We’ve rounded the halfway mark in the season, so the anime’s making up for lost time. As a result, this week’s episode of No.6 is a little more quickly-paced than I would have liked, but I guess we have a schedule to keep. With so much plot being pushed through such a short time frame, I think a little subtlety has gone out the window. Certainly, however, if you disagree, feel free to enlighten me. In the meantime, I’ll begin discussing the few things that did pique my interest this week.
Well, that was quick
When we last left off, Nezumi had simply decided he wouldn’t tell Shion about Karan’s latest message, i.e. Safu had been taken away by No.6 authorities to the correctional facility. All of a sudden, Nezumi has since resolved himself to saving the poor girl and we don’t even get to see him make this pivotal decision. Nezumi is now ready to risk it all — money and his own life — to save someone he barely even knows. Yeah, I’m sure he’s doing this for Shion, but I guess I just feel as though the story skipped a few steps and the results are a little jarring.
I feel the same way about the early exchange between Nezumi and Dogkeeper. When Dogkeeper refuses to accept Nezumi’s job, Nezumi then plays on Dogkeeper’s fears that she might someday die alone. In a split second, the once-confident character is crestfallen and immediately changes her mind. I just think Dogkeeper’s turn of character happens all too quick. But yeah, the plot has to get going….
Before we move on, I want to bring one small detail to attention. When Dogkeeper expresses her doubts that she can get any information out of the correctional facility, Nezumi brings up the janitor. Who’s the janitor? The same janitor Rikiga mentioned back in the fifth episode, insinuating that Dogkeeper had to do something salacious to smuggle goods from the correctional facility. Dogkeeper kept an even expression with Rikiga. With Nezumi, however, watch how her facial expression changes:
Let’s say Dogkeeper does have feelings for Nezumi. He’s essentially telling her to sell herself out so that he can help Shion, a romantic rival. Nobody would be happy about that.
The eyes and ears of No.6
We find out this week that old people are not to be trusted in No.6. The city are using them as a way to spy on any potential dissenter.
This got me to thinking… how many other times have people suffered as the result of a benign-looking geriatric? I then thought back to the kind lady at the airport from last week’s episode:
Was she a potential plant? Was she there to intercept anyone returning home and judge whether or not they might pose a threat to the city?
Rikiga, the seducer
Here, we have Shion spending his free time trying to come up with a serum (how doe he know how to make a serum?) to save No.6 from a potential plague. Rikiga suddenly exclaims that Shion isn’t thinking enough of himself:
“You’re such a nice boy! You should spend more time worrying about yourself, rather than others! Are you getting enough to eat? … Knowing Eve, he’s probably feeding you moldy crusts! Look how thin you are… and your clothes are filthy!”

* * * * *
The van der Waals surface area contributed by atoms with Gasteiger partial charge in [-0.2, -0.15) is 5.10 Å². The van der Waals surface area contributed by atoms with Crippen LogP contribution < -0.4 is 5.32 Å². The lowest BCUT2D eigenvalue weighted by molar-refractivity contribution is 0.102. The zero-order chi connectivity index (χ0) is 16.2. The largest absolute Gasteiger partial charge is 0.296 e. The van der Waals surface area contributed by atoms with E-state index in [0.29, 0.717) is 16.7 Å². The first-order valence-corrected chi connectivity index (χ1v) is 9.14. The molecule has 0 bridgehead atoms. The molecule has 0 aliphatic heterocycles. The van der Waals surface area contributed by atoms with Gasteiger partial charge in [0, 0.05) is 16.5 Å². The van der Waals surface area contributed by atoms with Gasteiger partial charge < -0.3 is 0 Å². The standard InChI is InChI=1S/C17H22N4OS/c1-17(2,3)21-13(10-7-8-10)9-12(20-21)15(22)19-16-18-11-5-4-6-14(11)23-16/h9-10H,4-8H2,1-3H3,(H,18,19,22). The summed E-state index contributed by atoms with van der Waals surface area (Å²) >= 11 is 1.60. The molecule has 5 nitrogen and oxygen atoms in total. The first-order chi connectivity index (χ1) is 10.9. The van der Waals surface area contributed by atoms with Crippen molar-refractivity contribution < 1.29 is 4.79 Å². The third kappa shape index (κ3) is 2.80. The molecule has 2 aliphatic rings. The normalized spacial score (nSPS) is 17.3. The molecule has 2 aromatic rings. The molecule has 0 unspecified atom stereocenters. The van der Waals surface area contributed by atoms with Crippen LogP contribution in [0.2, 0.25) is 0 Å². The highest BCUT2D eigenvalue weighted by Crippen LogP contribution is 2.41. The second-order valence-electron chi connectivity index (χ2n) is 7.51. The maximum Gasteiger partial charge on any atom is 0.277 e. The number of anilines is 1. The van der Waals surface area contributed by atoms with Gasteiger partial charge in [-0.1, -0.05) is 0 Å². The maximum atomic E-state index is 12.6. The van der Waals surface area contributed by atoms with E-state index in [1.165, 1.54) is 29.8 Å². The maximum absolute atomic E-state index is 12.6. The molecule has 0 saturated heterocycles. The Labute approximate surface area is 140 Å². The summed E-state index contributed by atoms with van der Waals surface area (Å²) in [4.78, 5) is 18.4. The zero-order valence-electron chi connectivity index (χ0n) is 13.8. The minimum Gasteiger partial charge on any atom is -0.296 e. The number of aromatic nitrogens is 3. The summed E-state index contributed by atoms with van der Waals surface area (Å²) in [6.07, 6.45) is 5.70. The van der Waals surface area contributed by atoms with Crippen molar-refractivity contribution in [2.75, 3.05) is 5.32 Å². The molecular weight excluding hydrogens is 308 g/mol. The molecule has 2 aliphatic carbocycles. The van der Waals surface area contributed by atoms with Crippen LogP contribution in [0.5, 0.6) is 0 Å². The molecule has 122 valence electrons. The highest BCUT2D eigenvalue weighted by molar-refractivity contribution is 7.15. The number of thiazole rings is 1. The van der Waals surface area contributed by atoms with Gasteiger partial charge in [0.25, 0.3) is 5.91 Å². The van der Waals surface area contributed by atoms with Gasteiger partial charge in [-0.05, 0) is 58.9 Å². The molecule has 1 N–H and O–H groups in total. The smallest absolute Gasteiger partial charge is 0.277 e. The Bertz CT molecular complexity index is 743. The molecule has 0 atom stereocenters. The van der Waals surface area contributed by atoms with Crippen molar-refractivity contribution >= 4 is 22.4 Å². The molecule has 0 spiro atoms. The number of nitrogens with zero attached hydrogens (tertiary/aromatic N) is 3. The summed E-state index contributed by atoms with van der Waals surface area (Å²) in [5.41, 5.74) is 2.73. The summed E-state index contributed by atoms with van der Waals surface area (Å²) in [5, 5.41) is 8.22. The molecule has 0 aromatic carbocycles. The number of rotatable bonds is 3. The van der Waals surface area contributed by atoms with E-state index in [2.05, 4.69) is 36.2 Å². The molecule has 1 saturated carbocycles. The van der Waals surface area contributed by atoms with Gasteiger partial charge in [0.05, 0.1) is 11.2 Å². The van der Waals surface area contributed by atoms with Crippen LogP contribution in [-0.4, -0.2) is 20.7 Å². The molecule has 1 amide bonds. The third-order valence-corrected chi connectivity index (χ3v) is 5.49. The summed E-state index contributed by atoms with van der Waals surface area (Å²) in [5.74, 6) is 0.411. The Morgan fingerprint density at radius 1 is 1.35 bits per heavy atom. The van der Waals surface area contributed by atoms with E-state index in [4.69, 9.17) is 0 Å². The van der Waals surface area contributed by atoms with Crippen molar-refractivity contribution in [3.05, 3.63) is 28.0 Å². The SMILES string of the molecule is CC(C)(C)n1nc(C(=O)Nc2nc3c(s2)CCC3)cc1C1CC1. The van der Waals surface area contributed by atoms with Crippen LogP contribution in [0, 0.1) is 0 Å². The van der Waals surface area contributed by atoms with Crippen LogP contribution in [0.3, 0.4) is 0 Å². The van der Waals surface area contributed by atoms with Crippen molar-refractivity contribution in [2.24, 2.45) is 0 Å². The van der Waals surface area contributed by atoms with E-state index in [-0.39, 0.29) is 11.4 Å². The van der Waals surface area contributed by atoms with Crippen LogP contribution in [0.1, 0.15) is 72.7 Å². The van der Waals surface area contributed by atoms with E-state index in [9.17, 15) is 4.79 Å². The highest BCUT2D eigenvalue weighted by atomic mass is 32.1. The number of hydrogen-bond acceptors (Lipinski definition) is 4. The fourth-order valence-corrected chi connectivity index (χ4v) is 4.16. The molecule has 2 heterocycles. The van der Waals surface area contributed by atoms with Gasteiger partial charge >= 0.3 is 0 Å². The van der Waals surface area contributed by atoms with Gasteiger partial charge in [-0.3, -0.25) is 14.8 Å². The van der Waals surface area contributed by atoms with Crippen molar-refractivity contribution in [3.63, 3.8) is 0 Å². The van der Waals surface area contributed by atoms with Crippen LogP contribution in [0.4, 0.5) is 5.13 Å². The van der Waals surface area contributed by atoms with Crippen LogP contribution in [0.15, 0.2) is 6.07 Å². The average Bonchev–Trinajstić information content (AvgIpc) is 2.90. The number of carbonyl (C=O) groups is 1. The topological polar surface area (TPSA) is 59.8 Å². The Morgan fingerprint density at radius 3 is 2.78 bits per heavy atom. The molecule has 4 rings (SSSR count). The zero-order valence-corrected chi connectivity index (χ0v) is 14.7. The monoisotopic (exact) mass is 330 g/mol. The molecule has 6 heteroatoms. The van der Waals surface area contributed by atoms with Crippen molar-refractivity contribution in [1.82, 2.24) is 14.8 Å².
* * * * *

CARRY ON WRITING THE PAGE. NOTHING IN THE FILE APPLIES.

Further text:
Rikiga then attempts to ply Shion with the clothing he gets from the political prisoners locked away in No.6’s correctional facility. This then leads to Shion coming across Safu’s white jacket, but Rikiga’s behavior here continues to affirm my suspicions of his character. Imagine if someone walked up to Jesus or Buddha and told either of them that they should give up their silly quests for some materialism. Shion isn’t exactly a messiah, but we have linked him to “The Happy Prince.” I believe Rikiga thus represents some sort of devil in the story, and he will betray everyone soon enough.
“Look how I’ve changed?!”
Nezumi finally comes to terms with his feelings. Shion never has any problems expressing his innermost thoughts; he confesses that he would have become “an apathetic, clueless, obedient adult” without Nezumi’s influence in his life. In return, Nezumi confesses that Shion has helped him realize that “humans are willing to help each other.”
Nezumi may not exactly buy into Shion’s plans to demolish the wall separating No.6 and those on the outside, but Nezumi’s willingness to save Safu at all costs does count as a positive step forward in his moral development. He acknowledges and adopts some of Shion’s altruism, something he used to dismiss derisively as naïveté. Both characters have grown as a result of each other’s influence and this brings back to mind the idea of thesis-antithesis-synthesis.
“Hiding? Who’s hiding anything?”
Y’know, every episode where Shion and Nezumi share a moment, my Twitter timeline fills up with insinuations that the anime isn’t being quite forthright about the story’s homosexual coupling. I do not understand this mindset whatsoever. I think people watch way too many one-dimensional romances where the instant any young people come within twenty feet of each other, the anime beats us over the head about the sexual attraction (e.g. cheeks flushing red, hearts pounding, noses bleeding, etc.). So when people see a rather straightforward relationship between No.6’s two leading men, they think the anime’s being coy.
Or is it just this? I wonder if people would still be leveling the same accusations had one of the leading men been a girl all along. “Oh, why are they trying to be so coy about this heterosexual relationship!” Now, wouldn’t that sound ridiculous? Since we’re dealing with two guys, however, the anime is all of sudden sneaky. Oh no, the homosexual agenda is trying to worm its way into our personal spheres. Damn it, they’ve taken our anime! What’s the next to go?!